Chronic Pain Information Page
The medical community defines pain as an unpleasant sense of discomfort that can be mild and treatable with over the counter medication, or severe and treatable only with prescription medication or medical intervention. Chronic pain persists over a long period and is often resistant to treatment or untreatable. Medical conditions such as arthritis, cancer, and sciatica can cause chronic pain, while chronic pain with no verifiable cause is a medical condition called fibromyalgia. Treatment options for chronic pain vary based on the cause and severity of the patient’s pain.
Chronic vs. Acute Pain
Acute pain is sudden and sharp, and can last anywhere from a moment up to six months. This form of pain always has an underlying cause, typically a broken bone, dental work, childbirth or surgery, and is relieved once the underlying cause is treated. If acute pain is not treated it can lead to chronic pain, which can last for years or a lifetime. Injury and infection can also cause chronic pain, and in some cases there is no known cause.
Fibromyalgia Quiz: A brief quiz to determine whether fibromyalgia is the cause of chronic pain.
WebMD: A look at the difference between chronic pain and acute pain.
Effects of Chronic Pain
Chronic pain can affect a person’s life in a multitude of ways. 58% of those suffering from chronic pain also experience depression and anxiety. The limit in physical activity and constant health concerns are often what causes this depression, which doctors treat through therapy and medication. Chronic pain also decreases the physical capacity of a person to work in certain jobs as well as limits one’s ability to pay attention due to the distraction of being in constant pain. In many cases, this lack of ability to work certain jobs or at all can hinder the earning potential of the patient, thus adding increased financial burden and stress.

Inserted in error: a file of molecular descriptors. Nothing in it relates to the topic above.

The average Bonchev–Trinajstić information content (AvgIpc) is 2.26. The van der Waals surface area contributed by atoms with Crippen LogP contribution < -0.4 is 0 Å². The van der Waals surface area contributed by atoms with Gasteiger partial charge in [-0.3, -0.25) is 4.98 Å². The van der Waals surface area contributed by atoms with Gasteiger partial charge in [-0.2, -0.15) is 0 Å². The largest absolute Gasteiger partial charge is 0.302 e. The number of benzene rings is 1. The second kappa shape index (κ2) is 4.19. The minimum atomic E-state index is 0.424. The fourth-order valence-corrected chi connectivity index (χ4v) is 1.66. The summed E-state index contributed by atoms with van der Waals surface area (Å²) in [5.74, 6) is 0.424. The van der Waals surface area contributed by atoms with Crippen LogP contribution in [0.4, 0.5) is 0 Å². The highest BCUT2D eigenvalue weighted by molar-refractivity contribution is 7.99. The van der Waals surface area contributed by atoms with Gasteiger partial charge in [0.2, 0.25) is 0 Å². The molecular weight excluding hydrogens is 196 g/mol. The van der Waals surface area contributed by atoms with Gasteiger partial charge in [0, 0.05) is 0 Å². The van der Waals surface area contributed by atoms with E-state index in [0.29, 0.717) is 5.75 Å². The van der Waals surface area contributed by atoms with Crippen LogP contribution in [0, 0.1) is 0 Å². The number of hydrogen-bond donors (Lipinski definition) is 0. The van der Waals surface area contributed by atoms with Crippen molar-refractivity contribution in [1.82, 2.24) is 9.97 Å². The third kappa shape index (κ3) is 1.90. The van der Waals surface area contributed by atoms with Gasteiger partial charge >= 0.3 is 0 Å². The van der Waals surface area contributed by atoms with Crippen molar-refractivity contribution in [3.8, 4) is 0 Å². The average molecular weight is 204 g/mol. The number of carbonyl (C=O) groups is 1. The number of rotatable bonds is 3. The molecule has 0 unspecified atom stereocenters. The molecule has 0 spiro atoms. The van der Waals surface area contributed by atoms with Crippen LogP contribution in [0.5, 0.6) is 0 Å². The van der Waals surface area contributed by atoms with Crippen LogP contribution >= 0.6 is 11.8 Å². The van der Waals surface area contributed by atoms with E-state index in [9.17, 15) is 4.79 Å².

EFIC: A look at the financial burden of chronic pain in Europe by the European Federation of IASP.
Department of Veterans Affairs: A look at how chronic pain can cause depression and post traumatic stress disorder.
Research and the Causes of Chronic Pain
There are two main causes for chronic pain. Sometimes after the body has experienced an injury, the nerves can continue to send a signal of pain to the brain despite the injury having healed. Chronic illnesses such as cancer can also cause long-term pain. However, in many cases patients can experience pain throughout their lifetime without any evidence of bodily injury or illness. Recently, researchers have found that patients suffering from chronic pain have low levels of endorphins in their spinal fluid. Current research regarding fibromyalgia indicates that a malfunctioning of the spinal cord causes this disorder, though researchers have yet to find the cause of the malfunction.
Fibromyalgia Network: Provides news on current research regarding this disorder.